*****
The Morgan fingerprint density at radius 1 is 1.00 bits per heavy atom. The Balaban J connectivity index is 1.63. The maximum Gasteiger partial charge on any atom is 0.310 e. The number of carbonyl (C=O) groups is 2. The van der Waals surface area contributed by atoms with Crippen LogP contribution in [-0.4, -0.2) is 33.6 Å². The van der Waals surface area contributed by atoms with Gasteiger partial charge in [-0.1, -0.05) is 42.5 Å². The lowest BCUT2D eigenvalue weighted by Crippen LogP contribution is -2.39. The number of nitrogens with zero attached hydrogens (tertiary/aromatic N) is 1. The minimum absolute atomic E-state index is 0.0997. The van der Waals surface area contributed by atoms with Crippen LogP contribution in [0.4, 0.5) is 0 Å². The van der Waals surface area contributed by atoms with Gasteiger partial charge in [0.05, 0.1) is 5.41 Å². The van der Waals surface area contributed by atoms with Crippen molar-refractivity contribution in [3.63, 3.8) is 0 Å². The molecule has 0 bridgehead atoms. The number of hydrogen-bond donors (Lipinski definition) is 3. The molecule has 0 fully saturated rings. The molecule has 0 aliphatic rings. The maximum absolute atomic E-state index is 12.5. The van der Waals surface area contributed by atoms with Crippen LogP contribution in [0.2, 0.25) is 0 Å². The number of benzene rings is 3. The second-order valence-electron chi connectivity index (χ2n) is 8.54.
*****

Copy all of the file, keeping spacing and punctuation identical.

The Morgan fingerprint density at radius 1 is 1.00 bits per heavy atom. The Balaban J connectivity index is 1.63. The maximum Gasteiger partial charge on any atom is 0.310 e. The number of carbonyl (C=O) groups is 2. The van der Waals surface area contributed by atoms with Crippen LogP contribution in [-0.4, -0.2) is 33.6 Å². The van der Waals surface area contributed by atoms with Gasteiger partial charge in [-0.1, -0.05) is 42.5 Å². The lowest BCUT2D eigenvalue weighted by Crippen LogP contribution is -2.39. The number of nitrogens with zero attached hydrogens (tertiary/aromatic N) is 1. The minimum absolute atomic E-state index is 0.0997. The van der Waals surface area contributed by atoms with Crippen LogP contribution in [0.4, 0.5) is 0 Å². The van der Waals surface area contributed by atoms with Gasteiger partial charge in [0.05, 0.1) is 5.41 Å². The van der Waals surface area contributed by atoms with Crippen molar-refractivity contribution in [3.63, 3.8) is 0 Å². The molecule has 0 bridgehead atoms. The number of hydrogen-bond donors (Lipinski definition) is 3. The molecule has 0 fully saturated rings. The molecule has 0 aliphatic rings. The maximum absolute atomic E-state index is 12.5. The van der Waals surface area contributed by atoms with Crippen LogP contribution in [0.2, 0.25) is 0 Å². The number of benzene rings is 3. The second-order valence-electron chi connectivity index (χ2n) is 8.54.